In 2004-2005 Colin Steele donated his significant private collection of science fiction, fantasy, horror books and periodicals to Rare Books and Special Collections, University of Sydney Library. Built up over many years in England and Australia, this comprehensive collection includes complete works of leading overseas and Australian authors, anthologies, rare early journals and fanzines. The Steele Collection is in the process of being listed in the Special Collections Database.
Colin Steele on Science Fiction
I began reading science fiction in the UK in the early 1950s. Like many other teenage readers in Britain at the time, I was influenced by the Dan Dare comic strip in The Eagle magazine, the television series of Nigel Kneale's Quartermass series, movies such as Forbidden Planet and The Day the Earth Stood Still, and the American comic books Superman, Batman and Captain Marvel.
My interest in the genre also grew from magazines, which have played an influential part in science fiction since the 1920s. My uncle, later Mayor of Hartlepool, worked for British Rail and from the early 1940s he arranged for the guards on non-stop trains passing through Hartlepool to throw magazines such as Astounding on to the platform for me. The Hartlepool Library, where the yellow Gollancz book jackets stood out like beacons and the Science Fiction Book Club editions were waiting, also provided me with a solid reading base.
While at Liverpool University in the early 1960s (a time enhanced by the success of Liverpool soccer and when groups such as the Beatles played at student dances), I became further involved in science fiction through helping the librarian of the British Science Fiction Association (BSFA) with the Association's library. Authors such as Michael Moorcock and Charles Platt were regulars at BSFA meetings in London in the mid-1960s. Moorcock's New Worlds and Science Fantasy magazines provided a literary jumping-off point for many authors whose names are well known today.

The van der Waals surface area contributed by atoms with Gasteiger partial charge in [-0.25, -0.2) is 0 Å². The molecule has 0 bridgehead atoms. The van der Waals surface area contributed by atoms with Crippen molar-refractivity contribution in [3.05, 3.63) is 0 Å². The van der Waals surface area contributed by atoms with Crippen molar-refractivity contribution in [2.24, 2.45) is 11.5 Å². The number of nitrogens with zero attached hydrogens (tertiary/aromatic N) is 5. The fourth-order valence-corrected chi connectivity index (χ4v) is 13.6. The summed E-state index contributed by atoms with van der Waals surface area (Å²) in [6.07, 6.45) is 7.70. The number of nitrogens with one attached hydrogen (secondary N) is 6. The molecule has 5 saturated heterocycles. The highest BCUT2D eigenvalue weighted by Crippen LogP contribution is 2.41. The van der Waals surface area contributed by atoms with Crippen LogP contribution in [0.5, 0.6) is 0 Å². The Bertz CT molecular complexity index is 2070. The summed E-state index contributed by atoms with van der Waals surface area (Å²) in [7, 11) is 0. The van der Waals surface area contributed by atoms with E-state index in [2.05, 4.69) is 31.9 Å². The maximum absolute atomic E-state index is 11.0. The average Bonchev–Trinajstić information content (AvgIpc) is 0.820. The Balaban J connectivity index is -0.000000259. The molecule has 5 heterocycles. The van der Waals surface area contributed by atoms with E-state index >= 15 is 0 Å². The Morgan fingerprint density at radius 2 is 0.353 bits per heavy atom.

In Oxford in the late 1960s, I met Dr Tom Shippey, the science fiction reviewer for the Guardian and the Times Literary Supplement. Brian Aldiss was also resident in Oxford at the time and regularly organised social gatherings with visiting authors such as Harry Harrison and James Blish. Through these contacts I arranged for the archives of Brian Aldiss and Michael Moorcock to be deposited in the Bodleian Library in the mid 1970s.
I had already written articles for Vector, the journal of the BSFA, when I moved to Canberra in 1976 to work at the Australian National University. There I began reviewing science fiction and fantasy books for the Canberra Times, following in the footsteps of Graham Stone, the noted Australian science fiction bibliographer and collector.
In 1981 along with Professor Ian Donaldson, Director of the Humanities Research Centre at the Australian National University, I organised the first academic conference on science fiction in Australia. As first Chair of the National Word Festival, I drew science fiction authors such as George Turner and Alan Garner into Festival programs during the 1980s. I have also arranged for many notable science fiction and fantasy authors to speak in Canberra over the last 20 years, including Terry Pratchett, Sara Douglass, Kim Stanley-Robinson and Brian Aldiss.
In 2005, science fiction and fantasy are booming, the latter perhaps overly so. Some Australian science fiction books still struggle to reach the same levels of popularity as fantasy books despite arguably higher standards in plot and characterisation. The current wave of quality British science fiction is perhaps unparalleled since the 1960s.
The addition of the Colin Steele Collection to the outstanding Ron Graham Collection ensures that the University of Sydney Library now has arguably the best collection of science fiction and fantasy in Australia. The Steele Collection adds significant collections from the 1970s onwards and is particularly strong in non-commercial magazines both from Australia and Britain in which many of the leading authors, such as J.G. Ballard and Philip K. Dick, began their careers or contributed significant critical commentaries.
It is hoped that further donations will be able to be made in the future to enable the University of Sydney Library to maintain its pre-eminence. It is also reassuring in an era when many libraries are focusing on the virtual environment (and appropriately so), that there is still a major research library willing to house and catalogue major book collections - to boldly go where few libraries now tread!